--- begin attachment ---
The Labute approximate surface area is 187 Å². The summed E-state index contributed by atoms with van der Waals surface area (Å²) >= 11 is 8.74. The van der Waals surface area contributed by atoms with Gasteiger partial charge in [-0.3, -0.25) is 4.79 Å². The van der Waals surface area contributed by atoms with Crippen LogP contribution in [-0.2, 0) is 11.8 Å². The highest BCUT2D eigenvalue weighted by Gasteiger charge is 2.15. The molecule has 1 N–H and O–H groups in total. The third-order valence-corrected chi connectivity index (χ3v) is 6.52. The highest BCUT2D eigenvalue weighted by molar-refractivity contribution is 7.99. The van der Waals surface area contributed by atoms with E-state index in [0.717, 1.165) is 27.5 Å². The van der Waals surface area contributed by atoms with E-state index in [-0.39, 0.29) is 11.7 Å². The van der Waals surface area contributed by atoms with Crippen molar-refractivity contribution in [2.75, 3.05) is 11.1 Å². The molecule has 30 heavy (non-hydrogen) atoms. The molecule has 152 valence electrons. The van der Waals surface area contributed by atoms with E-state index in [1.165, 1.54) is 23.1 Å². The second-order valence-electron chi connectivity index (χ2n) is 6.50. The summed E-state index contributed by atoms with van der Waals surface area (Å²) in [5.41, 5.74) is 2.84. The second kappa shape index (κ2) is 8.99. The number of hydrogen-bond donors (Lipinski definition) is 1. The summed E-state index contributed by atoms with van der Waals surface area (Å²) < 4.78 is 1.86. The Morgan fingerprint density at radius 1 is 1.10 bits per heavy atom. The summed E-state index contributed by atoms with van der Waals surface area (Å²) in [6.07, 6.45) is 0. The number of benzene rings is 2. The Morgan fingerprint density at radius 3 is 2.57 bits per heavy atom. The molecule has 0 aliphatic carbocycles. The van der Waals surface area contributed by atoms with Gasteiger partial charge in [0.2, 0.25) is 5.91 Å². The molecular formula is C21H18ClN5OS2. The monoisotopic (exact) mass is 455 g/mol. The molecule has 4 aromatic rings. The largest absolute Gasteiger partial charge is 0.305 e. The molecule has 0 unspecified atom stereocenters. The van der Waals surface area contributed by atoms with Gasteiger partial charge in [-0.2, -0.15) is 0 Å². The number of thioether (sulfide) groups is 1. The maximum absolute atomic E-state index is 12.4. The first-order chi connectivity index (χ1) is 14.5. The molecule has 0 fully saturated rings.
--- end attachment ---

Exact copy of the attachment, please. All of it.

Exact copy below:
The Labute approximate surface area is 187 Å². The summed E-state index contributed by atoms with van der Waals surface area (Å²) >= 11 is 8.74. The van der Waals surface area contributed by atoms with Gasteiger partial charge in [-0.3, -0.25) is 4.79 Å². The van der Waals surface area contributed by atoms with Crippen LogP contribution in [-0.2, 0) is 11.8 Å². The highest BCUT2D eigenvalue weighted by Gasteiger charge is 2.15. The molecule has 1 N–H and O–H groups in total. The third-order valence-corrected chi connectivity index (χ3v) is 6.52. The highest BCUT2D eigenvalue weighted by molar-refractivity contribution is 7.99. The van der Waals surface area contributed by atoms with E-state index in [0.717, 1.165) is 27.5 Å². The van der Waals surface area contributed by atoms with E-state index in [-0.39, 0.29) is 11.7 Å². The van der Waals surface area contributed by atoms with Crippen molar-refractivity contribution in [2.75, 3.05) is 11.1 Å². The molecule has 30 heavy (non-hydrogen) atoms. The molecule has 152 valence electrons. The van der Waals surface area contributed by atoms with E-state index in [1.165, 1.54) is 23.1 Å². The second-order valence-electron chi connectivity index (χ2n) is 6.50. The summed E-state index contributed by atoms with van der Waals surface area (Å²) in [5.41, 5.74) is 2.84. The second kappa shape index (κ2) is 8.99. The number of hydrogen-bond donors (Lipinski definition) is 1. The summed E-state index contributed by atoms with van der Waals surface area (Å²) < 4.78 is 1.86. The Morgan fingerprint density at radius 1 is 1.10 bits per heavy atom. The summed E-state index contributed by atoms with van der Waals surface area (Å²) in [6.07, 6.45) is 0. The number of benzene rings is 2. The Morgan fingerprint density at radius 3 is 2.57 bits per heavy atom. The molecule has 0 aliphatic carbocycles. The van der Waals surface area contributed by atoms with Gasteiger partial charge in [0.2, 0.25) is 5.91 Å². The molecular formula is C21H18ClN5OS2. The monoisotopic (exact) mass is 455 g/mol. The molecule has 4 aromatic rings. The largest absolute Gasteiger partial charge is 0.305 e. The molecule has 0 unspecified atom stereocenters. The van der Waals surface area contributed by atoms with Gasteiger partial charge in [-0.2, -0.15) is 0 Å². The number of thioether (sulfide) groups is 1. The maximum absolute atomic E-state index is 12.4. The first-order chi connectivity index (χ1) is 14.5. The molecule has 0 fully saturated rings.